CTIS IMPACT

What impact has CTIS had in the past two years?

CTIS is the largest public health survey ever conducted and has been used to inform the decisions of governments, health organizations, nonprofits, research institutions and academics around the world as they implemented their COVID-19 response efforts. The survey data has been used by over 100 stakeholders across over 60 countries. CTIS has demonstrated the positive impact that surveys of health behaviors and needs can have on improving access to health information, support and care.

For example, the Institute of Health Metrics and Evaluation (IHME) uses CTIS data to inform its COVID-19 prediction models. Via these models, CTIS mask wearing data informed a mask mandate in Poland, which contributed to a significant drop in COVID-19 cases. In the US, a Johns Hopkins University study using CTIS data published in Science on household COVID-19 risk and in-person schooling contributed to the US CDC’s Independent Advisory Committee on Immunization Practices’ recommendation to allow vaccinations in younger children. A study published in Proceedings of the National Academy of Sciences (PNAS) by researchers at Boston’s Children’s Hospital used data from the Global CTIS to identify known symptom predictors of testing positive for COVID-19, highlighting the role of CTIS data for supporting existing surveillance systems for COVID-19 as well as other potential global health threats.

In the Philippines, the USAID Breakthrough ACTION Project is using the Johns Hopkins Center for Communications Programs (JH CCP) COVID Behaviors Dashboard that visualizes CTIS data to support COVID-19 prevention and vaccine confidence campaigns in partnership with the Philippines Department of Health. The dashboard allowed Breakthrough ACTION to uncover local healthcare workers as a trusted source of information, leveraging them as a channel for countering vaccine hesitancy and misinformation. We are grateful to the millions of Facebook users that took the survey, many of them taking it multiple times over the course of two years. Thank you as well to the many researchers, nonprofit leaders and public health officials who have ensured and continue to ensure that CTIS responses inform public health decisions around the globe.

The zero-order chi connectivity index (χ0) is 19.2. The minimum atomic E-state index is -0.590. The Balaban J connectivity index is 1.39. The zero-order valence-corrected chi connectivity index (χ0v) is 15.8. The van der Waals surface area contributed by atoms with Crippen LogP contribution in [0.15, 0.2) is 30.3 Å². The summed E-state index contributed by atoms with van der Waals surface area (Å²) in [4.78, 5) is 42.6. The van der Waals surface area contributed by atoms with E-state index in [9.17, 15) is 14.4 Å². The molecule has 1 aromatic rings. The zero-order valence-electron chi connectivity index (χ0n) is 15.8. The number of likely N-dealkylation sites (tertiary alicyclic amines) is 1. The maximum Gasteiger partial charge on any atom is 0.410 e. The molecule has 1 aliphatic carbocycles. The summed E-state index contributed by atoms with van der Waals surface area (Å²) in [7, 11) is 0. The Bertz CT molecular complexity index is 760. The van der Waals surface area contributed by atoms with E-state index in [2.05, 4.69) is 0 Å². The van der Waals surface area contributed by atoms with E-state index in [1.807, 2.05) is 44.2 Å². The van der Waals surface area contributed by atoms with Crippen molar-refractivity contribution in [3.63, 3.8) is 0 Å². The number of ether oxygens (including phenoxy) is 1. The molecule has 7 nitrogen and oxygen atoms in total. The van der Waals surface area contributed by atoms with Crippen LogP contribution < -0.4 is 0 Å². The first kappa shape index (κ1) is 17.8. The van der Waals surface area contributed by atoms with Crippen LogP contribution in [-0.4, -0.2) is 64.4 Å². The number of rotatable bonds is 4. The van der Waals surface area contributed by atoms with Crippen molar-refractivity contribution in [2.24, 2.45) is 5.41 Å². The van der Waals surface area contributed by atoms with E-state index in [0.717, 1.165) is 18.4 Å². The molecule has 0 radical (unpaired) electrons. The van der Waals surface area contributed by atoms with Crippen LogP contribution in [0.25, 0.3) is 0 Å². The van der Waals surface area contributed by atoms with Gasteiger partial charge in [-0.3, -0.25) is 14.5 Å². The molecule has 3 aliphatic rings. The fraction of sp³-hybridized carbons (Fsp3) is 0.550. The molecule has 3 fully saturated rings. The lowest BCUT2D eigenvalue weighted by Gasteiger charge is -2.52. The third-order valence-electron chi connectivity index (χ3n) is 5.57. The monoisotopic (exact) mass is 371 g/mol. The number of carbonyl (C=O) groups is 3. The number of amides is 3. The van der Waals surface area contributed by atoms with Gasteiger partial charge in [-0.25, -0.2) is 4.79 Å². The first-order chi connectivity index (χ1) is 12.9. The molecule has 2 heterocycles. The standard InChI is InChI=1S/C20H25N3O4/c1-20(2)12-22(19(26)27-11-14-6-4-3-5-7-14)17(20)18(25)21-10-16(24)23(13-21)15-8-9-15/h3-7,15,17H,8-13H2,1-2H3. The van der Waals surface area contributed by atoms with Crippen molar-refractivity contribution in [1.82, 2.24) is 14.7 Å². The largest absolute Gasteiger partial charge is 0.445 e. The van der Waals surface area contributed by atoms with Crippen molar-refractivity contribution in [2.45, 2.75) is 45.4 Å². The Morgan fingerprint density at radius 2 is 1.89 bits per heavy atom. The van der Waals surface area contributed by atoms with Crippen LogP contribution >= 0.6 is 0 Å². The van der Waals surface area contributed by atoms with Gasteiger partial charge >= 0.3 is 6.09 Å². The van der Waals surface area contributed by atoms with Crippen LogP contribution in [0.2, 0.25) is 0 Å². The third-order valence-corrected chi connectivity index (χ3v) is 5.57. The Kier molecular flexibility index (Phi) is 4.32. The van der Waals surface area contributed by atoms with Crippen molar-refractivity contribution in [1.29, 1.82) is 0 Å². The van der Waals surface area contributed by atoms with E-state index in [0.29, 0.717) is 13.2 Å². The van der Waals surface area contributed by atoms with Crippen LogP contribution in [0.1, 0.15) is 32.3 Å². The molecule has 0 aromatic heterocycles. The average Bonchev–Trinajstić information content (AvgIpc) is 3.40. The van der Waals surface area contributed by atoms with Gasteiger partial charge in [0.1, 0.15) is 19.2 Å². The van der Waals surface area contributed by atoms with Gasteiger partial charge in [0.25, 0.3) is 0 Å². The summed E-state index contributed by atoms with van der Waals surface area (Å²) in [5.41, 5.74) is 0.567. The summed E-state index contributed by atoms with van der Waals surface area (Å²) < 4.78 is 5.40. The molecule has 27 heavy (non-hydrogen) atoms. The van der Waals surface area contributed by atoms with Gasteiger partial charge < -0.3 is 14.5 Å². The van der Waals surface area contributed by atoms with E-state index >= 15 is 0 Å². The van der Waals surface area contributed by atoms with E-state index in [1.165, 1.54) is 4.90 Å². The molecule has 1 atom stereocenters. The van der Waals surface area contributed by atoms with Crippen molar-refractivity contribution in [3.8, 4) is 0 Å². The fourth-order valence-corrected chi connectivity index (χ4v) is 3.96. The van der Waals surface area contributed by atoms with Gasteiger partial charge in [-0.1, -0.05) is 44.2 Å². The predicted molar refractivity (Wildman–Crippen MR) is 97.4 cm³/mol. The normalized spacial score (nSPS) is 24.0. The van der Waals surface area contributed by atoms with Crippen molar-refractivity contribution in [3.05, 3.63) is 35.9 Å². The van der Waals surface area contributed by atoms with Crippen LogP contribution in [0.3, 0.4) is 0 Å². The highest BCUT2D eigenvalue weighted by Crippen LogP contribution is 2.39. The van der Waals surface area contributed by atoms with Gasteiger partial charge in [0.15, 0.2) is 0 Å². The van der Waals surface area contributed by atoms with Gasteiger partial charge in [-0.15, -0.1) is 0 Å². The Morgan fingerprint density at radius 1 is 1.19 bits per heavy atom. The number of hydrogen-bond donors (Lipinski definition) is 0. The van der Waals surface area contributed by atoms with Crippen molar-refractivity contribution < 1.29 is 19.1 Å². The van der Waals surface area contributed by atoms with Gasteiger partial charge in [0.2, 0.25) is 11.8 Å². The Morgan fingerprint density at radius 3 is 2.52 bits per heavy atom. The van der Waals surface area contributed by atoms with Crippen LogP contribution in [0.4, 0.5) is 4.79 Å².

AVAILABILITY OF DATA AFTER DATA COLLECTION ENDS

Will it be possible to access historical data after CTIS data collection ends?

Yes. We are working to archive the data that has been collected so it can continue to inform public health decisions for years to come. In line with CTIS policies and standards during the sampling period, all data will be maintained in a way that continues to preserve user privacy.

Where will the historical data be accessible?

All CTIS aggregate data will continue to be available after data collection stops on June 25, 2022 on UMD‘s Global CTIS and the Delphi Group at CMU’s US CTIS websites. Academic and nonprofit researchers may continue to request access to non-public, non-aggregated survey data for their research, and current approved data users will be able to continue accessing the non-aggregated data until their current data use agreements (DUA) expire. Researchers currently with a fully executed DUA will have the option to extend their DUA after it expires. Though no new data will be collected after June 25, 2022, Meta’s CTIS visualizations will continue to be available, and until the end of 2022, JH CCP’s COVID Behaviors dashboard will as well.